The Fascinating History of the President of Ireland

President of Ireland

Updated On: December 21, 2023 by   Ciaran ConnollyCiaran Connolly

This article is a simple and accessible guide to the history of the president of Ireland.  We will explain the role of the president of Ireland as well as giving you a chronological timeline of all of the Presidents of the Republic of Ireland. This is perfect if you want to learn a bit more about Irish history and politics or the life of Irish presidents!

If you are planning to travel to Ireland, this article may also prove useful as we mention many interesting places that are intertwined with and integral to Irish history, so keep reading to ensure that you don’t miss any important landmarks during your visit!

Irish history is equal parts fascinating and intriguing. Since its independence and declaration as a republic, Ireland has transformed itself from a predominantly agricultural society to a hub of innovation in industry, the economy and education. Before we delve into our list of Irish Presidents, here are some frequently asked questions that may help you to understand the roles and responsibilities of the President.

List of the Presidents of Ireland: 

Before diving into a detailed description of the lives of each Irish President, we have included some frequently asked questions about Irish Presidents below to help you better understand the role better.

Alternatively, click on any president’s name to skip ahead and learn about their life and career.

President of Ireland
Áras an Uachtaráin, home of the president of Ireland, located in Phoenix Park Co. Dublin

Frequently Asked questions about the President of Ireland:

What is the president called in Irish

The official title in Irish is ‘Uachtarán na hÉireann’ which means President of Ireland.

Why does Ireland have a president

Ireland is a parliamentary democracy. In the constitution of Ireland, the President is recognised as the Head of State. The president is elected by the people of Ireland and represents all Irish people at home and abroad.

What is the role of the Irish president

The President of Ireland has many duties including the power to appoint the Taoiseach, as well as other officials such as government members and judges. The President of Ireland signs legislation into law and acts as the Supreme Commander of the Defence Forces. 

How long is the presidential term in Ireland?

The President of Ireland holds office for 7 years for a maximum of two terms or 14 years.

What is the International role of the Irish President?

The Irish President represents people at home and abroad by making state visits abroad and hosting other heads of states.

Does Ireland have a Prime Minister and a President?

Ireland has both a President and a Taoiseach. The Taoiseach is the head of the Irish government. This title translates to ‘leader’ or ‘chief’ in English. 

Who was the first President of Ireland?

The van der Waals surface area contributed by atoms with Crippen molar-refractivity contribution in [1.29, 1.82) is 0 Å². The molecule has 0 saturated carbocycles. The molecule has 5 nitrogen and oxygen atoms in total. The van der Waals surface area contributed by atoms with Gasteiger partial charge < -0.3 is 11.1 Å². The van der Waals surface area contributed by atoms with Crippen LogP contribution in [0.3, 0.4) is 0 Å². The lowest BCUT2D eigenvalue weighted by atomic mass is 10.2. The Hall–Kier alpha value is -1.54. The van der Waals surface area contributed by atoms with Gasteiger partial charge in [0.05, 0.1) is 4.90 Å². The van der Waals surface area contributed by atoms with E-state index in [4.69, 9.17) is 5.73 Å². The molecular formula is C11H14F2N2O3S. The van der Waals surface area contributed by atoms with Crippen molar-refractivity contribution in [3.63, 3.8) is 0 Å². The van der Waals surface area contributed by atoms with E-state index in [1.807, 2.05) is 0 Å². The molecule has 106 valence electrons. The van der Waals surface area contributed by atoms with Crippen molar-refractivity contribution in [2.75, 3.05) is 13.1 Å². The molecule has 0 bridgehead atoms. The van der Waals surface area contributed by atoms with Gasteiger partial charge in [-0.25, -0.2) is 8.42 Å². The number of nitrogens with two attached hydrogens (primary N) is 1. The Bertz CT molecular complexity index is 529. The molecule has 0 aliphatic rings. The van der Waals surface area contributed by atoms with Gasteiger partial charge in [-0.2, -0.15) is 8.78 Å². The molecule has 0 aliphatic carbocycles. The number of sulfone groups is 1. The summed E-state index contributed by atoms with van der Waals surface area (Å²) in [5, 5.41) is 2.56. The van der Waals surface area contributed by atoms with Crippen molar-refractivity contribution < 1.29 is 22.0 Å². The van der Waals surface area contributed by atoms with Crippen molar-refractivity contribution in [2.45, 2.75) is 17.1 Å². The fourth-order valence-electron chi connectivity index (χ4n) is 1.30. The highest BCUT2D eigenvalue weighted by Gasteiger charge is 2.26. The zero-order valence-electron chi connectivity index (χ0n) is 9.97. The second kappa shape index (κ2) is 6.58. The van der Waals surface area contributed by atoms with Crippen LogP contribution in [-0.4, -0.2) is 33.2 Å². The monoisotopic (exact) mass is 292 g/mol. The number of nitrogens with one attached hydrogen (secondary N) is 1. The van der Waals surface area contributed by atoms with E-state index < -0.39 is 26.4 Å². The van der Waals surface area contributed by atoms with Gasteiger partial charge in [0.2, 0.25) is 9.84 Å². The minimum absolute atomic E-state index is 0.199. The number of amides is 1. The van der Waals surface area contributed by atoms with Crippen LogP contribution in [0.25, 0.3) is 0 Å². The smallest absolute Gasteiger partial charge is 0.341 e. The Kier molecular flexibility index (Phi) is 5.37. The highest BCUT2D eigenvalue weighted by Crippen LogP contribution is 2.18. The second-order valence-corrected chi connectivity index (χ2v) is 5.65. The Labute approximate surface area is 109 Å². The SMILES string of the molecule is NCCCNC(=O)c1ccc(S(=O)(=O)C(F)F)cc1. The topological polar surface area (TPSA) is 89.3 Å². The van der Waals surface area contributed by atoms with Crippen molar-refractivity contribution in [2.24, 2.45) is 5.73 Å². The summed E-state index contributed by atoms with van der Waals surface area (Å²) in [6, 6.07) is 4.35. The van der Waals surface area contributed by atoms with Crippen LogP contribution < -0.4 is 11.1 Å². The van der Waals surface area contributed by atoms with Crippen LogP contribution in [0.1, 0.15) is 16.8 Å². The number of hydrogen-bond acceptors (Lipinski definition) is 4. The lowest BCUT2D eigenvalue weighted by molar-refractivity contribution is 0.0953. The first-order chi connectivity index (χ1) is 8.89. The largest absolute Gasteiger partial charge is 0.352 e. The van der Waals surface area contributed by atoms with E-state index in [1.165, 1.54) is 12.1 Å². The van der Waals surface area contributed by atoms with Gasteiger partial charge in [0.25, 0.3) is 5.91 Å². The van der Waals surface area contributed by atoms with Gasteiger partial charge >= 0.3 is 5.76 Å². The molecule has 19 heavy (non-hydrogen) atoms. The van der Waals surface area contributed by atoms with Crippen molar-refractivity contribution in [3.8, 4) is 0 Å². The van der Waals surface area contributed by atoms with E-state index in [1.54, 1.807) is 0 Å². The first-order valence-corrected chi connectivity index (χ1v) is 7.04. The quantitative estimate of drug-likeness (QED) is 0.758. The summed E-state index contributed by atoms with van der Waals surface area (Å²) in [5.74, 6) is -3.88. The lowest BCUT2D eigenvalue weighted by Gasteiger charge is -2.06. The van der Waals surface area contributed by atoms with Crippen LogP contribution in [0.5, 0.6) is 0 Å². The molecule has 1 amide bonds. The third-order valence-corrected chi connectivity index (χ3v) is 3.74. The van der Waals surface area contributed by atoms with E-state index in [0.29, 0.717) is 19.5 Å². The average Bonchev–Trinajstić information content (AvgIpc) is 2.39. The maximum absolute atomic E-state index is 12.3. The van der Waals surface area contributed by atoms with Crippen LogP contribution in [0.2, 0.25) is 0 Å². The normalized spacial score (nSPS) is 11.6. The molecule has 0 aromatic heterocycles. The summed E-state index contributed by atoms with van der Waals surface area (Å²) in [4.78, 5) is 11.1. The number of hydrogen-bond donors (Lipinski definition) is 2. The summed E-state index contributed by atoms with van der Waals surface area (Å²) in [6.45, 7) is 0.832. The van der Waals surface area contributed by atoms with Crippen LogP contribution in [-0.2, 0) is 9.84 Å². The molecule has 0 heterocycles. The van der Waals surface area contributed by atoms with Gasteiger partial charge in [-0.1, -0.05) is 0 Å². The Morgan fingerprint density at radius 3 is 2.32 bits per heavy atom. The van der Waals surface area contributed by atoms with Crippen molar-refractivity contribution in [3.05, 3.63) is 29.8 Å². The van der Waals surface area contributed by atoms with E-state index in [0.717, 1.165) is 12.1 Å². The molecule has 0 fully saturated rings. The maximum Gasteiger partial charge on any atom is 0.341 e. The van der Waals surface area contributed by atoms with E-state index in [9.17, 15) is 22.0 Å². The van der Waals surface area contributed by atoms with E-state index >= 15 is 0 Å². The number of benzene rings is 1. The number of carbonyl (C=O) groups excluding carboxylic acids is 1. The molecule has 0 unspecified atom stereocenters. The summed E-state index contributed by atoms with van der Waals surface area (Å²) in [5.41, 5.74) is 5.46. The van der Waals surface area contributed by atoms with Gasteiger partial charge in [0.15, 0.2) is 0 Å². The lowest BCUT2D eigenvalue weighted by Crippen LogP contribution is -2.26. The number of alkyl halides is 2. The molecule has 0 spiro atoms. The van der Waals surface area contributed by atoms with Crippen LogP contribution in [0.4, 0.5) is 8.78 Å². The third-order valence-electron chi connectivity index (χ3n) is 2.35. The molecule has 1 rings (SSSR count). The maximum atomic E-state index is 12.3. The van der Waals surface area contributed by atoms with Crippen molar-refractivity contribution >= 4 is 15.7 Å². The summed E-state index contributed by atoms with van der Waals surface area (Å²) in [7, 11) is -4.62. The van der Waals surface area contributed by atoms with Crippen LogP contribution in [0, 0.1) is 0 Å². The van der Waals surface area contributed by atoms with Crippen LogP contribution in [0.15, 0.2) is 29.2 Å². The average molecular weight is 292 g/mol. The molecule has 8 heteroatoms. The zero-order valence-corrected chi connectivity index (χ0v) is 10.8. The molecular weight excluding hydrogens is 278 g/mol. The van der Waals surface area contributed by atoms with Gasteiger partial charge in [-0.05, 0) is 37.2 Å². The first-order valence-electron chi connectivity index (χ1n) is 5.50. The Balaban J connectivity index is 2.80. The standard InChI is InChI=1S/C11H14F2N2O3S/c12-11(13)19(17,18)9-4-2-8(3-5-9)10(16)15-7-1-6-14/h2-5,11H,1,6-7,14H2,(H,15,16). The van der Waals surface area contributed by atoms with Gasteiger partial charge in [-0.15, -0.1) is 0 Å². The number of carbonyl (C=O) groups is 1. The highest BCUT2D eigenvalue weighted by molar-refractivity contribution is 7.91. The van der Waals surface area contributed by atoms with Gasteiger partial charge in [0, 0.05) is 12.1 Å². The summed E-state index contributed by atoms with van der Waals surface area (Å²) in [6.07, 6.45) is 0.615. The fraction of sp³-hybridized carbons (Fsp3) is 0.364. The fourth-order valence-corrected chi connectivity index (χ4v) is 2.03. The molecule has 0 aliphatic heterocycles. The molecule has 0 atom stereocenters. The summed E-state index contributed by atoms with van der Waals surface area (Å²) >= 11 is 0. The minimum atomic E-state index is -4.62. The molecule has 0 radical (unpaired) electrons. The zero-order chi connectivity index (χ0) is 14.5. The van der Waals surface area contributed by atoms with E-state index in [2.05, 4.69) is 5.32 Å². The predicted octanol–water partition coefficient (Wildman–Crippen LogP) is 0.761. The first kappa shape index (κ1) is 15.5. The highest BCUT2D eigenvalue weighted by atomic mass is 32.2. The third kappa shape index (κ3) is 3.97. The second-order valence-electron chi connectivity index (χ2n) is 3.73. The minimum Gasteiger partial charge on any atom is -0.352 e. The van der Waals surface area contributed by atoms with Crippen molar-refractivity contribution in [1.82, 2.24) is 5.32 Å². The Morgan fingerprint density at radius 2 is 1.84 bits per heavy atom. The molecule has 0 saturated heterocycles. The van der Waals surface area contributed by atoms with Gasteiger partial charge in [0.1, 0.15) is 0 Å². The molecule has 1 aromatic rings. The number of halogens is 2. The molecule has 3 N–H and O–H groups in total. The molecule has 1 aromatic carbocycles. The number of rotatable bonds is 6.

Douglas Hyde was the first President of Ireland, he was elected in 1938.

Who was the first female President of Ireland?

Mary Robinson was the first female President of Ireland, she was elected in 1990.

Are there any prerequisites to be nominated as a candidate for President of Ireland? 

A potential candidate must be at least 35 years old and be nominated by at least 20 members of the Dáil (Irish Parliament) or 4 County Councils. A former president may nominate themselves as a candidate for the Presidency.

Where does the president of Ireland live?

The Irish president lives in ‘Áras an Uachtaráin’. This literally translates to the house or residence of the president, though it is usually referred to by its Irish name. 

Áras an Uachtaráin is located inside of Phoenix Park in Dublin’s city centre. Phoenix Park is one of the largest enclosed parks in a city in all of Europe. Wild Deer roam around the park freely.  According to Ordance Survey Ireland, Ireland’s National Mapping Agency, the park name does not originate from the mythological bird, but from the Irish name ‘Fionn Uisce’ which literally translates to ‘clear water’. 

Explore Phoenix Park Dublin, Ireland’s Largest Enclosed Recreational Space and the Home of the President of Ireland

Can I visit Áras an Uachtaráin?

Yes, guided tours take place almost every Saturday year round and are about an hour and 15 minutes long. Tickets are free of charge on a  first come first served basis so you cannot reserve in advance.

Where is the President of Ireland inaugurated?

The President of Ireland is inaugurated in St. Patrick’s Hall in Dublin Castle.

Is there a website to learn more about Irish Presidents?

Yes, check out for more information on the current president of Ireland, past presidents of Ireland, archived media and information on visiting Áras an Uachtaráin. You can also find transcripts of the original inauguration speeches of each President of Ireland which are quoted in this article in Irish and English on the website. 

Wild Deer in Phoenix Park

Presidents of Ireland

In this article we will learn about all of the presidents of Ireland, from the very first president to the current leader of Ireland.

Douglas Hyde (1938-1945) – First President of Ireland

Douglas Hyde was the first president of the Republic of Ireland. Born in co. Roscommon, Hyde had a great interest in the Irish language, working as a professor of Modern Irish in University College Dublin (1909-1932) as well as the Dean of the Celtic faculty. Douglas Hyde was also the co-founder and first president of the Gaelic League, an organisation that aimed to revitalise Irish culture and language.

On the 26th of June 1938, President Hyde gave his inauguration address at Dublin Castle in Irish, which was fitting considering his ambition to revive the Irish language. His address was brief, thanking the Taoiseach and asking God to help him to fulfil his duties to the best of his abilities. Many inauguration speeches since this address have begun with an introduction in the Irish language before switching to the main address in English.

Footage of the inauguration of Douglas Hyde, the first President of Ireland